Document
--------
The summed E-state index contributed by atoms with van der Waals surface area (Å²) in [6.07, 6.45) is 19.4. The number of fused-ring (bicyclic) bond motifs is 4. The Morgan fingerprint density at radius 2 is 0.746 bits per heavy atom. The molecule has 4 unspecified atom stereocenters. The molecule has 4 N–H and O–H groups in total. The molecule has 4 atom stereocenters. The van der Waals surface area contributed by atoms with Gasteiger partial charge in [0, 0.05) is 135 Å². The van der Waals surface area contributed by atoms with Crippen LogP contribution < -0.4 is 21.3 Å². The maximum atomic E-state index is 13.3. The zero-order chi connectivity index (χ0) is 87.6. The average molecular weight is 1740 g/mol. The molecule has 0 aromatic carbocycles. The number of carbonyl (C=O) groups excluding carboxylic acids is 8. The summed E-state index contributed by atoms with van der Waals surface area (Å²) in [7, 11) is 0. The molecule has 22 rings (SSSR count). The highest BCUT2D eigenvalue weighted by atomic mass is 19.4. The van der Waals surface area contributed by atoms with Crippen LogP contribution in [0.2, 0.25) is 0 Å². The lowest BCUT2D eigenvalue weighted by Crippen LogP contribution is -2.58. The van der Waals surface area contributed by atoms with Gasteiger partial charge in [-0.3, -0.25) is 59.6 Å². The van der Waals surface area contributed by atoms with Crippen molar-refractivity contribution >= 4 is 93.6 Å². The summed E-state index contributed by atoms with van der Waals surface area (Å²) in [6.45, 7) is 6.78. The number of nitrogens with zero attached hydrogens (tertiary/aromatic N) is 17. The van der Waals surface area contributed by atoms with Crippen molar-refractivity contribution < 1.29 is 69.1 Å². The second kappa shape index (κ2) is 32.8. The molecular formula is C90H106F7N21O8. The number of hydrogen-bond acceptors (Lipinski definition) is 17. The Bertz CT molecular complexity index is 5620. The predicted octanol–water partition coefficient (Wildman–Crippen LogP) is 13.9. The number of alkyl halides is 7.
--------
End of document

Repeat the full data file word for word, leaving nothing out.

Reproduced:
The summed E-state index contributed by atoms with van der Waals surface area (Å²) in [6.07, 6.45) is 19.4. The number of fused-ring (bicyclic) bond motifs is 4. The Morgan fingerprint density at radius 2 is 0.746 bits per heavy atom. The molecule has 4 unspecified atom stereocenters. The molecule has 4 N–H and O–H groups in total. The molecule has 4 atom stereocenters. The van der Waals surface area contributed by atoms with Gasteiger partial charge in [0, 0.05) is 135 Å². The van der Waals surface area contributed by atoms with Crippen LogP contribution < -0.4 is 21.3 Å². The maximum atomic E-state index is 13.3. The zero-order chi connectivity index (χ0) is 87.6. The average molecular weight is 1740 g/mol. The molecule has 0 aromatic carbocycles. The number of carbonyl (C=O) groups excluding carboxylic acids is 8. The summed E-state index contributed by atoms with van der Waals surface area (Å²) in [7, 11) is 0. The molecule has 22 rings (SSSR count). The highest BCUT2D eigenvalue weighted by atomic mass is 19.4. The van der Waals surface area contributed by atoms with Crippen LogP contribution in [0.2, 0.25) is 0 Å². The lowest BCUT2D eigenvalue weighted by Crippen LogP contribution is -2.58. The van der Waals surface area contributed by atoms with Gasteiger partial charge in [-0.3, -0.25) is 59.6 Å². The van der Waals surface area contributed by atoms with Crippen molar-refractivity contribution >= 4 is 93.6 Å². The summed E-state index contributed by atoms with van der Waals surface area (Å²) in [6.45, 7) is 6.78. The number of nitrogens with zero attached hydrogens (tertiary/aromatic N) is 17. The van der Waals surface area contributed by atoms with Crippen molar-refractivity contribution < 1.29 is 69.1 Å². The second kappa shape index (κ2) is 32.8. The molecular formula is C90H106F7N21O8. The number of hydrogen-bond acceptors (Lipinski definition) is 17. The Bertz CT molecular complexity index is 5620. The predicted octanol–water partition coefficient (Wildman–Crippen LogP) is 13.9. The number of alkyl halides is 7.